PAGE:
The aim of the centre is to produce high-quality research that will inform local, national and international development policies so that they successfully promote economic growth and stability in these fragile states. For example by strengthening those forms of public authority that actually serve and help their populations.

"If the pessimistic headlines and official statistics about Africa were all true, most people in Africa would be dead," says Professor Tim Allen. "Yet, when you travel to places where the reach of governments are limited and political upheavals make the provision of formal services limited, we encounter vibrant social lives. Mutuality is possible even in circumstances in which it appears to be impossible from the outside. How it happens is unclear. What is apparent is that ideas about good governance are tangential. Something else is clearly going on. That is what we will investigate in this project."

The RELIEF (Refugees, Education, Learning, Information Technology, and Entrepreneurship for the Future) Centre on the other hand will coordinate a programme of research into improving the prosperity of Lebanon, the country that contains the most refugees as a percentage of its population in the world.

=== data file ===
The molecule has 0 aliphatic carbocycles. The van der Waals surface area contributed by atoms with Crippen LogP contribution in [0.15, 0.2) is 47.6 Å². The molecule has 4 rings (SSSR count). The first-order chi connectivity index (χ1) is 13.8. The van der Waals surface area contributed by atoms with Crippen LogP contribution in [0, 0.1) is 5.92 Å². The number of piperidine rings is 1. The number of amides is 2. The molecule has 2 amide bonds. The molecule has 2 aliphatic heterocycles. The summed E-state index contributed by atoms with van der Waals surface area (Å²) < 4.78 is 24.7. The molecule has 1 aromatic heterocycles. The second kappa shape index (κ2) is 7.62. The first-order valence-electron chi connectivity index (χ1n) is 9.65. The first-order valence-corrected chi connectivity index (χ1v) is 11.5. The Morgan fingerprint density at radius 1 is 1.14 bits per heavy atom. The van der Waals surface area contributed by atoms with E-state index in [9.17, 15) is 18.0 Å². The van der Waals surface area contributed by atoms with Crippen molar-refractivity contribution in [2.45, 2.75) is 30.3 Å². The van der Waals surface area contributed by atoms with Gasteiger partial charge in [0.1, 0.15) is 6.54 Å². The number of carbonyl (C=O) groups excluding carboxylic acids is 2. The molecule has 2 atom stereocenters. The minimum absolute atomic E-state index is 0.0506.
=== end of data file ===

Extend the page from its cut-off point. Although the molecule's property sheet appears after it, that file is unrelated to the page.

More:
Research at the centre will focus on how we can measure prosperity and growth in a country that is experiencing such a massive displacement of people, moving beyond indices like GDP to include measures of well-being, health, employment and education. The centre will examine how Syrian refugees can work alongside their host Lebanese communities to design more resilient and better quality living environments. It will also look at how new technologies can be used to deliver affordable education to both refugees and Lebanese citizens, equipping people with the skills and capacities for managing conflict, and improving their environments and well-being. In addition the centre will conduct research into how Syrian cities, institutions and communities can be rebuilt and strengthened once the current conflict is over.

Professor Henrietta Moore says "63.5 million people around the world are currently forcibly displaced from their homes presenting a huge challenge for global prosperity."

"Lebanon is host to over a million refugees and is at the epicentre of this crisis of displacement. The RELIEF Centre will explore how to make countries like Lebanon and Syria more prosperous, and improve the life of all in the face of such mass displacement".

"Prosperity isn't just about improving GDP, you also need to fight inequality, promote social cohesion, and provide education, health, and decent employment. Giving people hope for the future."

"My hope is that the RELIEF Centre will ultimately improve the quality of people's lives through a programme of research, education and civic engagement that develops a vision of future prosperity for Lebanon."

The end result of the research project will be to enhance future prosperity for Lebanon with indicators that ordinary citizens can use to determine whether their communities and governments are on track to achieve their vision. The model could also be used in other countries affected by global migration